In our study, hemorrhagic stroke was associated with significantly higher odds of having PEG placed. While hemorrhagic stroke tends to be more severe than ischemic stroke [23,24], we found no relationship of baseline or discharge NIHSS with recovery of functional swallow. Interestingly, hemorrhagic strokes were more likely to recover functional swallowing than ischemic strokes. While our results failed to reach statistical significance, the difference in swallowing recovery in intracranial hemorrhage patients relative to acute ischemic stroke patients is clinically significant. Even though a previous retrospective study (n=65) reported that neglect, facial weakness and dysarthria were more frequent in patients with less swallowing recovery [25], our results showed no association of these symptoms with remaining PEG dependent. We were unable to compare recovery of swallow based on infratentorial vs. supratentorial stroke location, due to very small numbers of patients who were discharged to IPR with PEG placement after infratentorial stroke.
Similar proportions of patients completed MBSS or had impaired mental status that prevented complete assessment of dysphagia in the two groups. Due to low numbers of patients, we were unable to demonstrate that aspiration on MBSS predicted persistent dependence on PEG feeds. The impaired level of consciousness prevented performance of a MBSS and would have prevented adequate caloric consumption had a functional swallow been documented. Presence of cortical involvement of stroke was not associated with better or worse swallowing recovery.
Patients who recovered swallowing were more likely to be discharged home from IPR than patients who remained PEG dependent. Discharge home after stroke is associated with tremendous lifetime cost savings (almost 20% direct costs) compared with chronic custodial care [26].
Our study is one of the few limiting the analyses to patients who are discharged to IPR after PEG was placed, during the admission for new stroke. A similar study [6] had a much lower discontinuation rate for PEG use after a substantially longer IPR stay. Since our overall PEG rate was lower than in the previous study, it is unlikely that our center has a lower threshold for PEG placement. Worse stroke severity could account for the difference in discontinuation rate, but NIHSS scores were not included in the earlier report. Younger age, as in our study, was found to be predictive of PEG removal prior to discharge from IPR.
Our study is not without limitations. It is limited by its small sample size and retrospective nature. Due to small sample size constraints we were limited in what we could adjust for in the final models. We decided on the variables in the final models based on model fit statistics and clinical relevance. Despite its limitations, our study is one of the few studies that have investigated factors predicting early PEG removal. Our study contributes additional evidence for some of the factors already identified, age and side of stroke. Further, we observed antidepressant use and hemorrhagic strokes, a previously unreported factor, to be predictors of early PEG removal. We recommend these predicting factors to be taken into consideration when deciding whether to place PEG or not, in patients with potential for rapid swallow recovery. Due to the exploratory nature of this manuscript we intend to investigate these findings in the future with more generalizable population and a prospective study to prove the utility of these predicting factors and the benefit of deferring PEG placement in patients who meet certain criteria.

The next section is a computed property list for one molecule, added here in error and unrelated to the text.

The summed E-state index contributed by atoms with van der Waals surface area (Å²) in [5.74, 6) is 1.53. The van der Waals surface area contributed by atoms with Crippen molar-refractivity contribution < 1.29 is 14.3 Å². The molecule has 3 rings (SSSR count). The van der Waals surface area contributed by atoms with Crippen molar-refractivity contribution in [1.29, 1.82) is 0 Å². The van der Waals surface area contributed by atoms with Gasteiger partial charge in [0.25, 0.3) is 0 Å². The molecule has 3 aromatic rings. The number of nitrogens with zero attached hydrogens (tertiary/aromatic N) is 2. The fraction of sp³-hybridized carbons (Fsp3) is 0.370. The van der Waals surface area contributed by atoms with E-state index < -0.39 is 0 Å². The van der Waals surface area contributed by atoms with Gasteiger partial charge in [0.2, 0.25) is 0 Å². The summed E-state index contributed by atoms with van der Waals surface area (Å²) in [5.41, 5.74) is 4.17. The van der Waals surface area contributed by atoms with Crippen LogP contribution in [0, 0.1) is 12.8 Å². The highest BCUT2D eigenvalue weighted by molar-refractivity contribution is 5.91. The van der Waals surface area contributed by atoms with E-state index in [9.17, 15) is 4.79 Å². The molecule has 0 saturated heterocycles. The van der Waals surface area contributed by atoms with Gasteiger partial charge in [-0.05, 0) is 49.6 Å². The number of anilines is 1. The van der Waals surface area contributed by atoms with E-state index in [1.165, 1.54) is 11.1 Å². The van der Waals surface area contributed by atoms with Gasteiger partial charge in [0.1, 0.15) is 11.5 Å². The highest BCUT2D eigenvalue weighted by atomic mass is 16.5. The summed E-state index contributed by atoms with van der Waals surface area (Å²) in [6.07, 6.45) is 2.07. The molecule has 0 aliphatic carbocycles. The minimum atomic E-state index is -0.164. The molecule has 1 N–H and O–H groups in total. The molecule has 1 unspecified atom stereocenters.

Although PEG represents a safer and more effective intervention to manage long-term dysphagia [27], the efficacy of its use in the acute phase of stroke recovery (<3 weeks) is disputable [28]. Further research is needed to assess the clinically effective timing of PEG placements to support functional recovery of activity participation (including oral nutrition and hydration) among patients with acute stroke. Identification of predictors of swallow recovery could aid in setting expectations for duration of PEG when discussing PEG placement, determining which patients may be able to defer PEG placement and the risks and expenses that ensue by opting for continuation of NGT feeds while anticipating recovery of swallow function. Predictors of swallow recovery could also allow for negotiating with IPR medical directors to accept patients with short term modalities of enteral feeding (e.g., NGTs).


This work was supported by a grant from the Doris Duke Charitable Foundation to fund Clinical Research Fellow Perry Dubin. The project described was supported by Awards (No. 5-T32-HS013852-10 from the Agency for Healthcare Research and Quality and No. 3-P60-MD000502-08S1 from the National Institute on Minority Health and Health Disparities, National Institutes of Health).


No potential conflict of interest relevant to this article was reported.


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Table 1
Comparison of PEG dependent and PEG independent groups baseline characteristics

Values are presented as median (range) or number (%).

PEG, percutaneous endoscopic gastrostomy; HTN, hypertension; CAD, coronary artery disease; HLD, hyperlipidemia; DM, diabetes mellitus; ED, emergency department; SBP, systolic blood pressure; DBP, diastolic blood pressure.

Table 2
Odds of PEG recovery

PEG, percutaneous endoscopic gastrostomy; OR, odds ratio; CI, confidence interval.

Table 3
Comparison of PEG dependent and PEG independent groups stroke characteristics

Values are presented as number (%) or median (range).

PEG, percutaneous endoscopic gastrostomy; AIS, acute ischemic stroke; ICH, intracerebral hemorrhage; GCS, Glasgow Coma Scale; NIHSS, National Institute of Health Stroke Scale; MBSS, modified barium swallow study; N/A, not available.

Table 4
Comparison of inpatient complications and outcomes in patients who remained PEG dependent and patients who did not remain PEG dependent

Values are presented as number (%) or median (range).

PEG, percutaneous endoscopic gastrostomy; PRBC, platelets red blood cells; EVD, external ventricular drainage; EEG, electrographic; LOS, length of stay; NIHSS, National Institute of Health Stroke Scale; IPR, inpatient rehabilitation; GCS, Glasgow Coma Scale; mRS, modified Rankin Scale.